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Oracle Solaris Studio 12.3: Debugging a Program With dbx     Oracle Solaris Studio 12.3 Information Library
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Document Information


1.  Getting Started With dbx

2.  Starting dbx

Starting a Debugging Session

Debugging a Core File

Debugging a Core File in the Same Operating Environment

If Your Core File Is Truncated

Debugging a Mismatched Core File

Eliminating Shared Library Problems

Things to Remember

Using the Process ID

The dbx Startup Sequence

Setting Startup Properties

Mapping the Compile-time Directory to the Debug-time Directory

Setting dbx Environment Variables

Creating Your Own dbx Commands

Compiling a Program for Debugging

Compiling with the -g Option

Using a Separate Debug File

Creating a Separate Debug File

Debugging Optimized Code

Parameters and Variables

Inlined Functions

Code Compiled Without the -g Option

Shared Libraries Require the -g Option for Full dbx Support

Completely Stripped Programs

Quitting Debugging

Stopping a Process Execution

Detaching a Process From dbx

Killing a Program Without Terminating the Session

Saving and Restoring a Debugging Run

Using the save Command

Saving a Series of Debugging Runs as Checkpoints

Restoring a Saved Run

Saving and Restoring Using replay

3.  Customizing dbx

4.  Viewing and Navigating To Code

5.  Controlling Program Execution

6.  Setting Breakpoints and Traces

7.  Using the Call Stack

8.  Evaluating and Displaying Data

9.  Using Runtime Checking

10.  Fixing and Continuing

11.  Debugging Multithreaded Applications

12.  Debugging Child Processes

13.  Debugging OpenMP Programs

14.  Working With Signals

15.  Debugging C++ With dbx

16.  Debugging Fortran Using dbx

17.  Debugging a Java Application With dbx

18.  Debugging at the Machine-Instruction Level

19.  Using dbx With the Korn Shell

20.  Debugging Shared Libraries

A.  Modifying a Program State

B.  Event Management

C.  Macros

D.  Command Reference


Compiling a Program for Debugging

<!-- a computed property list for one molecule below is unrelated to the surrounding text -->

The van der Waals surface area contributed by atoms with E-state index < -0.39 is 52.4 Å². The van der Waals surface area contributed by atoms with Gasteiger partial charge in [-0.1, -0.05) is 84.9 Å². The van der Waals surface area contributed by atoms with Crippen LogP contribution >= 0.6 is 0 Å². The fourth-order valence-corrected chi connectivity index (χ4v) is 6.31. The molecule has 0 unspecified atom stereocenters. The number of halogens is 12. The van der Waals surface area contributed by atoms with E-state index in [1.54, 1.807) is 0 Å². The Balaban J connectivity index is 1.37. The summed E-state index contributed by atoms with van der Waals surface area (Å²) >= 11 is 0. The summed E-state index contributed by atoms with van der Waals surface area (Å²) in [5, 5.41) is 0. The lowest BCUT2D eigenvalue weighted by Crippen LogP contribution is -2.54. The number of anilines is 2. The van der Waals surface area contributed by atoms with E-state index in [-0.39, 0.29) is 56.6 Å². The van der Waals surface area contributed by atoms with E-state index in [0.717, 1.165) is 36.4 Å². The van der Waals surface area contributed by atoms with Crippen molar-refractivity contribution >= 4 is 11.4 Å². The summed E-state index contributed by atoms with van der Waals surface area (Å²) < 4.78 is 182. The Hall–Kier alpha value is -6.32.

You must prepare your program for debugging with dbx by compiling it with the -g or -g0 option.

Compiling with the -g Option

The -g option instructs the compiler to generate debugging information during compilation.

For example, to compile using the C++ compiler, type:

% CC -g

For the C++ compiler:

To compile optimized code for use with dbx, compile the source code with both the -O (uppercase letter O) and the -g options.

Using a Separate Debug File

dbx lets you use options in the objcopy command on Linux platforms and the gobjcopy command on Solaris platforms to copy the debugging information from an executable to a separate debug file, strip that information from the executable, and create a link between these two files.

dbx searches for the separate debug file in the following order and reads the debugging information from the first file it finds:

For example, to create a separate debug file for executable a.out, you would do the following.

Creating a Separate Debug File

  1. Create a separate debug file named a.out.debug containing the debugging information:
    objcopy --only-keep-debug a.out a.out.debug
  2. Strip the debugging information from a.out:
    objcopy --strip-debug a.out
  3. Establish the link between the two files:
    objcopy --add-gnu-debuglink=a.out.debug a.out

    On Solaris platforms, use the gobjcopy command. On Linux platforms, use the objcopy command.

    On a Linux platform, you can use the command objcopy -help to find out whether or not the -add-gnu-debuglink option is supported on the platform. You can replace the -only-keep-debug option of the objcopy command with the command cp a.out a.out.debug to make a.out.debug a fully executable file.